Knightian Uncertainty Workshop

24 September 2007 at 11:17 am 3 comments

| Peter Klein |

The authors of this blog find Knightian uncertainty a useful concept for understanding both entrepreneurship and the economic theory of the firm (e.g., here and here). So we were pleased to learn about a workshop on Knightian uncertainty organized earlier this month at Columbia University by and Daniel Beunza David Stark. Nassim Taleb was there, as were Douglass North, Anna Grandori, Bruce Kogut, Adam Branderburger, and others well known to readers of this blog. Buenza summarizes the discussion and offers some commentary at the Socializing Finance blog.

One problem with the treatment of Knightian uncertainty in the management literature (not necessarily in the presentations above) is that the concept itself is not always defined precisely and consistently. Terms like Knightian uncertainty, radical uncertainty, case probability, complexity, ambiguity, and plain old uncertainty are often used interchangeably. Sometimes what is meant is ignorance of the relevant probability distributions. Sometimes it is ignorance of one’s own ignorance. Sometimes it means simply the lack of common (Bayesian) priors. To move forward, more clarity is surely needed.

Entry filed under: - Klein -, Entrepreneurship, Management Theory, Theory of the Firm.

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3 Comments Add your own

  • 1. srp  |  24 September 2007 at 8:54 pm

    Having just completed a revision on a paper where disagreement between agents is central (although I don’t get into the Knightian thing), I agree that more clarity about different sources of uncertainty would be a good thing. It seems to me that while disagreement often is the result of some sort of ambiguity about states or incompleteness of supports of distributions, it’s also consistent with Bayesianism (as Ryall and Van Den Steen have modeled explicitly).

    I think one modeling difficulty is often self-imposed: the desire to endogenize initial conditions of belief. The results of disagreement are often going to be the same regardless of the source of the disagreement. A self-consistent story that rationalizes the disagreement and gives a beginning-of-time-to-the-end-of-model-date (is there a German word for that?) explanation is more than we need most of the time. If a physicist is studying what happens when a particle of type A collides with a particle of type B, it’s really not necessary to have a theory of why they’re colliding in the first place, where they came from, etc. Disagreement is kind of like that.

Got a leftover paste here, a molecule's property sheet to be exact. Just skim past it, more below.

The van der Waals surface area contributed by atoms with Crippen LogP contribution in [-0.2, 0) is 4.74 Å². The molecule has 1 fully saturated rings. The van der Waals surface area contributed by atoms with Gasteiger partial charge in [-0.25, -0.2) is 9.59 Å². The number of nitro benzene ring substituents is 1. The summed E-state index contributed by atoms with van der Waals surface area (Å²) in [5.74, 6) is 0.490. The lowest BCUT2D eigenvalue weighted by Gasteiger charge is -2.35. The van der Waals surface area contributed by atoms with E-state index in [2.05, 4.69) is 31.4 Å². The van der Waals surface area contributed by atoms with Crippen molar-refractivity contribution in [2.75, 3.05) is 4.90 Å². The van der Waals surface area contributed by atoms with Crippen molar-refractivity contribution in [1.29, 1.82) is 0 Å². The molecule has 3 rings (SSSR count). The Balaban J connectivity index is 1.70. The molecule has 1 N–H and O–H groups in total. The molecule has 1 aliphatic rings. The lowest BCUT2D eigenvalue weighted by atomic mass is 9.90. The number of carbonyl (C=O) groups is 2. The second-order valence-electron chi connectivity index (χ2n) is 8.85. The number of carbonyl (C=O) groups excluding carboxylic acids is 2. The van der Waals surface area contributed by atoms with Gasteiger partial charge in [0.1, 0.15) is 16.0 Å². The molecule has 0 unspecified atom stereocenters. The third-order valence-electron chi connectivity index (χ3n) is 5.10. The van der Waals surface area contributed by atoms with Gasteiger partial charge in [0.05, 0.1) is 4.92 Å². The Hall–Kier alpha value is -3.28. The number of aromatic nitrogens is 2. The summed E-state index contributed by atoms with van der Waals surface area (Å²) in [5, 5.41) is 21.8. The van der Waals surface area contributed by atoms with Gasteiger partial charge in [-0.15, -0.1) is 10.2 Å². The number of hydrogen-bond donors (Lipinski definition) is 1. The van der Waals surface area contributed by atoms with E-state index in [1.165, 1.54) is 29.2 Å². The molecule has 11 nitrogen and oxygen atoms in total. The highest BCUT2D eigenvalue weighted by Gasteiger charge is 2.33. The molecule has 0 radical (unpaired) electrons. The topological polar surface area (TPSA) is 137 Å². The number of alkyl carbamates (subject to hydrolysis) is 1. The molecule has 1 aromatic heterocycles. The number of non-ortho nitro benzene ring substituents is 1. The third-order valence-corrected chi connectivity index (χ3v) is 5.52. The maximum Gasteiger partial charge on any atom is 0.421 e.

• 2. Peter Klein  |  25 September 2007 at 2:23 pm

    Steve, I couldn’t agree more. I have argued recently that the concept of “opportunities” in entrepreneurship research is like the concept of disagreement as you characterize it above. Perhaps we don’t need to spend so much time trying to model or conceptualize the psychological foundations of opportunity formation or recognition. Instead, we can simply posit that entrepreneurs act on the basis of perceived opportunities and go from there. It isn’t necessary to specify what opportunities _are_, in other words; we can focus on what opportunities _do_. (Jay Barney doesn’t agree, as those of you attending this year’s AoM session on opportunity discovery can attest.)

    Similarly, we could perhaps diffuse some of the controversy over bounded rationality by focusing instead on contractual incompleteness. Perhaps all we need for a theory of the firm is the idea that contracts are incomplete. Whether they are incomplete because of cognitive limitations, or because some variables are unobservable (or unverifiable), may be beside the point.

  • 3. srp  |  25 September 2007 at 7:57 pm

    Up to a point, I agree with you. But if you want to give normative advice about how to search for opportunities, or understand what factors lead people to find more opportunities in some circumstances than in others. it’s going to be harder to avoid the underlying constraints on recognition. With the kind of disagreements I’ve been worried about, in contrast, the causes are orthogonal to the consequences and (less so) to the cures. I’m not sure that’s true for understanding differential opportunity recognition.

    But you make me wonder–could we try a radical redefinition and say that entrepreneurial opportunities are potential investment/actons about which actors disagree? Then the equilibrium world would be one with no disagreement, kind of a hypothetical end point that is only observed in restricted circumstances. Two problems with this: First, I think differential awareness is not the quite the same thing as disagreement, and I think that awareness is important in explaining entrepreneurial opportunity. Second, as I noted in my first comment, there are models of disagreement using differing Bayesian priors that model it in an equilbrium way–everybody is aware of the disagreements, agrees on the nature of the disagreement, fails to be surprised by any event, etc.

    I like the idea of entrepreneurial = disagreement + differential awareness though, at least better than I like uncertainty-bearing. Focusing on heterogeneity makes the foundations more social and less psychological, along the lines you advocate. Requires some reflection.

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